Beauty and Grace: Latinos Enchant the Ballet World

When it comes to ballet, some in the dance world say that Latinos are the new Russians.

In the last decade, there has been a steady and remarkable increase in the number of principal dancers who are from Latin America. The likes of Argentinian Herman Cornejo, Cuban Xiomara Reyes and Spaniard Gonzalo Garcia have leaped, twirled and plied their way into storied companies, including the American Ballet Theater.

Not only are audiences seeing diversity on stage, Latino artistic directors are having a greater hand in the dances that are being performed, including the recent appointment of Lourdes Lopez to lead the Miami City Ballet Company.

With an increasing number of Latinos artistically in charge and gracing the stage, this era may well belong to Latin Americans who have built on the technical mastery of Russian trained dancers but have elevated the bar on artistry.

“It is something stereotypical but there is a performance skill,” said Eduardo Vilaro, artistic director of Ballet Hispanico, based in New York City. “We have the need to be gregarious, the need to connect and share and that makes the dancer even more characteristically flamboyant on stage.”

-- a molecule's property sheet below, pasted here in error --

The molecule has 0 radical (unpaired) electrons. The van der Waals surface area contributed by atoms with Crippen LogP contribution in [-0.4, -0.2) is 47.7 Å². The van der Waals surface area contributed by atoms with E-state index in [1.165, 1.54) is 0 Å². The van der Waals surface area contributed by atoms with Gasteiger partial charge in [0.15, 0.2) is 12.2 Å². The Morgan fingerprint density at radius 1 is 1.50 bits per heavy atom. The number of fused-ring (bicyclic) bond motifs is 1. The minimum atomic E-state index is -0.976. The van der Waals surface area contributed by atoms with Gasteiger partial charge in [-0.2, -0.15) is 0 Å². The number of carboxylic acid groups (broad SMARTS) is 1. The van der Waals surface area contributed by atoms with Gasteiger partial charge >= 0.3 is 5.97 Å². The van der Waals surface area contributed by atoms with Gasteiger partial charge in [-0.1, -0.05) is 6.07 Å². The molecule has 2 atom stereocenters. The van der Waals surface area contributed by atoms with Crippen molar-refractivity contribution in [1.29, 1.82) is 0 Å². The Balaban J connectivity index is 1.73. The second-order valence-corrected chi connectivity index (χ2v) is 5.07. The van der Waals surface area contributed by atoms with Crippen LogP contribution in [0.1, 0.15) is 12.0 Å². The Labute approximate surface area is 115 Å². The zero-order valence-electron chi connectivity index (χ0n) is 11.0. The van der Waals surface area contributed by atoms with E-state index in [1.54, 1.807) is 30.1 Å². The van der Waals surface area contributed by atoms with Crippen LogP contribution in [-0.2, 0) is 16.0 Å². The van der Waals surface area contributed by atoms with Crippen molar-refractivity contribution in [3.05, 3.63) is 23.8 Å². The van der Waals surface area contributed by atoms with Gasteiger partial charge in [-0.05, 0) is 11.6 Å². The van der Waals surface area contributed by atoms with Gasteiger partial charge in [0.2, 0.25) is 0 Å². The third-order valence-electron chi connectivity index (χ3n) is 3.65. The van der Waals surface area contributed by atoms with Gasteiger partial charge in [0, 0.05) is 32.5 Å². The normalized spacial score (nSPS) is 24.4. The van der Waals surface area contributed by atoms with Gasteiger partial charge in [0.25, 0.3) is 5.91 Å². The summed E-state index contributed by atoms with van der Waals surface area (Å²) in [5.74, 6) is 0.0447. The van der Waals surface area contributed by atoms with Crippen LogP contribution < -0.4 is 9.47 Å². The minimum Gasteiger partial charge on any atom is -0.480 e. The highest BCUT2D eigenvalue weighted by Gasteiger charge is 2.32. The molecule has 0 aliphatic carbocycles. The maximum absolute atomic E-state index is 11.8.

Latin American dancers come from certain areas where there are pockets of very professional training, which can include conservatory style schools. Many dancers hail from Cuba (which some consider the most highly evolved school in Latin America), Brazil, Argentina, Chile, Mexico and the Dominican Republic.

“I think the presence of strong dancers from Latin America is inevitable,” said Septime Webre, artistic director of the Washington Ballet, whose mother is Cuban. “Great dancers find their way into great ballet companies. The growing strength of Latin dancers made this inevitable.”

Part of what is making the presence of Latinos so noticeable is that the repertoire of major companies is subtly changing. Whereas Eurocentric productions used to be the norm, some companies such as The Washington Ballet are diversifying performances to include Latin music and cultural themes.

“I’ve emphasized Latin music over Latin popular dance,” explains Webre, who says he intentionally commissions pieces that reflect the demographic shift in the US and the access to other cultures worldwide. “The focal point has been Latin American music and cultural and I’ve let contemporary ballet be the physical language of the piece.

That combination has been successful. Webre said the troupe’s May show, Noche Latina, was their best selling repertoire and a larger number of Hispanics came to watch it than the norm. Successes like this are prompting Hispanic leaders to consider how to better engage the community and how to further dialogue about issues of concern using the arts.

Right now there are no solid answers but one profound question that underlies some of the Latin influence seen in ballet in the today:

“What is our responsibility to this growing demographic, artistically?” Vilaro said he asks himself regularly.

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